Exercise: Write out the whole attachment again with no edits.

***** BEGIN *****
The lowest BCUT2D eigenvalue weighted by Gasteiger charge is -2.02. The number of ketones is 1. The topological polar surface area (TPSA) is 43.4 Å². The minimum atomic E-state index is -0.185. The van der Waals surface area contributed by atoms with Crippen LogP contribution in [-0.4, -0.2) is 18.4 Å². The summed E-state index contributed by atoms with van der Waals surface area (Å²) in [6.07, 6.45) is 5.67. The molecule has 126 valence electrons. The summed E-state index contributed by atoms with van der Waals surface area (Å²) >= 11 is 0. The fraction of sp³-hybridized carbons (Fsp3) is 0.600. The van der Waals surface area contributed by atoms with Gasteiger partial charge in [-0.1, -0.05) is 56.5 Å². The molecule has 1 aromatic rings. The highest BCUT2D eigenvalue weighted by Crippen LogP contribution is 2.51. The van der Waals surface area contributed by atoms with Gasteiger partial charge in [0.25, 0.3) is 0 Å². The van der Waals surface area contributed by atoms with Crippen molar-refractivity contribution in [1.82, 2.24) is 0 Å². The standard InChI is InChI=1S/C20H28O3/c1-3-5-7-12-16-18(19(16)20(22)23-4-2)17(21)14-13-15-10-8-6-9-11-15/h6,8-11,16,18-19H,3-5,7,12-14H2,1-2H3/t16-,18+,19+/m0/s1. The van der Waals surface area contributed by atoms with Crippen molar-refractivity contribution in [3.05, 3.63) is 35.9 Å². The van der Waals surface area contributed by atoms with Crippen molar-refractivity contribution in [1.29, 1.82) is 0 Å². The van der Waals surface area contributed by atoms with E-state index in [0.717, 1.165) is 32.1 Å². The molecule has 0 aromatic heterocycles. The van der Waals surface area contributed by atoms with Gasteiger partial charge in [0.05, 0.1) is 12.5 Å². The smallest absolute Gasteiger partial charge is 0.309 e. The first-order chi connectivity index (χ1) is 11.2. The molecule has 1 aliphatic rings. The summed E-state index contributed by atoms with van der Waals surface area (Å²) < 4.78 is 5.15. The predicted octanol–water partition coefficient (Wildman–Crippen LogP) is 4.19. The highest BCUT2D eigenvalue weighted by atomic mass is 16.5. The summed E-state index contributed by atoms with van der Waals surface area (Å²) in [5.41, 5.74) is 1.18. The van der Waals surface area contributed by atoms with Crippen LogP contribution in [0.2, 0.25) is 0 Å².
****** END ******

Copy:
The lowest BCUT2D eigenvalue weighted by Gasteiger charge is -2.02. The number of ketones is 1. The topological polar surface area (TPSA) is 43.4 Å². The minimum atomic E-state index is -0.185. The van der Waals surface area contributed by atoms with Crippen LogP contribution in [-0.4, -0.2) is 18.4 Å². The summed E-state index contributed by atoms with van der Waals surface area (Å²) in [6.07, 6.45) is 5.67. The molecule has 126 valence electrons. The summed E-state index contributed by atoms with van der Waals surface area (Å²) >= 11 is 0. The fraction of sp³-hybridized carbons (Fsp3) is 0.600. The van der Waals surface area contributed by atoms with Gasteiger partial charge in [-0.1, -0.05) is 56.5 Å². The molecule has 1 aromatic rings. The highest BCUT2D eigenvalue weighted by Crippen LogP contribution is 2.51. The van der Waals surface area contributed by atoms with Gasteiger partial charge in [0.25, 0.3) is 0 Å². The van der Waals surface area contributed by atoms with Crippen molar-refractivity contribution in [1.82, 2.24) is 0 Å². The standard InChI is InChI=1S/C20H28O3/c1-3-5-7-12-16-18(19(16)20(22)23-4-2)17(21)14-13-15-10-8-6-9-11-15/h6,8-11,16,18-19H,3-5,7,12-14H2,1-2H3/t16-,18+,19+/m0/s1. The van der Waals surface area contributed by atoms with Crippen molar-refractivity contribution in [3.05, 3.63) is 35.9 Å². The van der Waals surface area contributed by atoms with Crippen molar-refractivity contribution in [1.29, 1.82) is 0 Å². The van der Waals surface area contributed by atoms with E-state index in [0.717, 1.165) is 32.1 Å². The molecule has 0 aromatic heterocycles. The van der Waals surface area contributed by atoms with Gasteiger partial charge in [0.05, 0.1) is 12.5 Å². The smallest absolute Gasteiger partial charge is 0.309 e. The first-order chi connectivity index (χ1) is 11.2. The molecule has 1 aliphatic rings. The summed E-state index contributed by atoms with van der Waals surface area (Å²) < 4.78 is 5.15. The predicted octanol–water partition coefficient (Wildman–Crippen LogP) is 4.19. The highest BCUT2D eigenvalue weighted by atomic mass is 16.5. The summed E-state index contributed by atoms with van der Waals surface area (Å²) in [5.41, 5.74) is 1.18. The van der Waals surface area contributed by atoms with Crippen LogP contribution in [0.2, 0.25) is 0 Å².